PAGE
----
# What is the electron configuration of Li+?

Feb 1, 2016

${\text{Li}}^{+} : 1 {s}^{2}$

#### Explanation:

Your starting point here will be the electron configuration of a neutral lithium atom, $\text{Li}$.

A quick look in the periodic table will reveal that lithium is located in period 2, group 1, and that it has an atomic number equal to $3$.

This means that a neutral lithium atom will have a total of $3$ electrons surrounding its nucleus.

Its electron configuration will be

$\text{Li: } 1 {s}^{2} \textcolor{red}{2} {s}^{1}$

Now, the lithium cation, ${\text{Li}}^{+}$, is formed when lithium loses the electron located on its outermost shell $\to$ its valence electron. This electron is located on the second energy level, in the 2s-orbital.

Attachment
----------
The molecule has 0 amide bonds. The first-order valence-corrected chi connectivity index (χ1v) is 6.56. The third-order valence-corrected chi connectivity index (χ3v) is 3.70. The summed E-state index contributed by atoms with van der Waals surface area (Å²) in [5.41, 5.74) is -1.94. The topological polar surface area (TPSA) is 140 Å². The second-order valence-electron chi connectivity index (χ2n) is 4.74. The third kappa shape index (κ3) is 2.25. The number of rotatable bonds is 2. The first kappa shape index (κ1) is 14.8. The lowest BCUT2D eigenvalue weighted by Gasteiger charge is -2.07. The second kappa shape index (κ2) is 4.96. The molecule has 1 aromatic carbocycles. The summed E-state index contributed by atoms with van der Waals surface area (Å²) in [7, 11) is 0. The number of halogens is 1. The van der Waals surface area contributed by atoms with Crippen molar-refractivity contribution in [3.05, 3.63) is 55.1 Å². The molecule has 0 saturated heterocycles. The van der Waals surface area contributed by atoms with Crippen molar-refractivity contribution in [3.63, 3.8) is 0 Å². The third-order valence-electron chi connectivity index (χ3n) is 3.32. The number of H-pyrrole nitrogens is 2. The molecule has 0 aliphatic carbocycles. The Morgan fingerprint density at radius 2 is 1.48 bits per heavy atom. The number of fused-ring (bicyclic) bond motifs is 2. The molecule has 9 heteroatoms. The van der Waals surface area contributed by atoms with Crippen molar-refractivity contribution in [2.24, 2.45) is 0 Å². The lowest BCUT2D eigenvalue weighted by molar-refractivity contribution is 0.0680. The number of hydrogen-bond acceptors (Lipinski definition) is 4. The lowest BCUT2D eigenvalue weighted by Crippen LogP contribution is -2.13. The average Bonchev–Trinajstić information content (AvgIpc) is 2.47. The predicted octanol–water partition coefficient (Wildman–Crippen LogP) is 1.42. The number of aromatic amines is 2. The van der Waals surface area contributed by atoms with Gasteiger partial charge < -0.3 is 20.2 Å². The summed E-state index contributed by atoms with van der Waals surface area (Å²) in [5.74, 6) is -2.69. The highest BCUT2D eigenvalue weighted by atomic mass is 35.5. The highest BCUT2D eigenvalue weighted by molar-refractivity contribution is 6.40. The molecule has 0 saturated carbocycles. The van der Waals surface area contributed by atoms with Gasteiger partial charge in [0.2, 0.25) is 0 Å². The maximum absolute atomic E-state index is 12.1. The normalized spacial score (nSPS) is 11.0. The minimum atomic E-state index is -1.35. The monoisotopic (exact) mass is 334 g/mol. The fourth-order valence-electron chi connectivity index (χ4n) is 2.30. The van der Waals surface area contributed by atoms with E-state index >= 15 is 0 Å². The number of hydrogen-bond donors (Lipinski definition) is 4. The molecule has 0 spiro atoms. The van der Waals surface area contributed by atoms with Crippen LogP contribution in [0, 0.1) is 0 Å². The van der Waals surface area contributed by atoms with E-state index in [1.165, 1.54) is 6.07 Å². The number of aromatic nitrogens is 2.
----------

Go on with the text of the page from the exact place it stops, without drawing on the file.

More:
This means that the electron configuration of the ${\text{Li}}^{+}$ cation will be

${\text{Li}}^{+} : 1 {s}^{2}$

To write this using noble gas shorthand notation, use the electron configuration of the noble gas that comes before lithium in the periodic table.

Helium, $\text{He}$, has the electron configuration

$\text{He: } 1 {s}^{2}$

This means that you have

"Li"^(+): ["He"]

Here the notation $\left[\text{He}\right]$ is meant to represent the electron configuration of helium.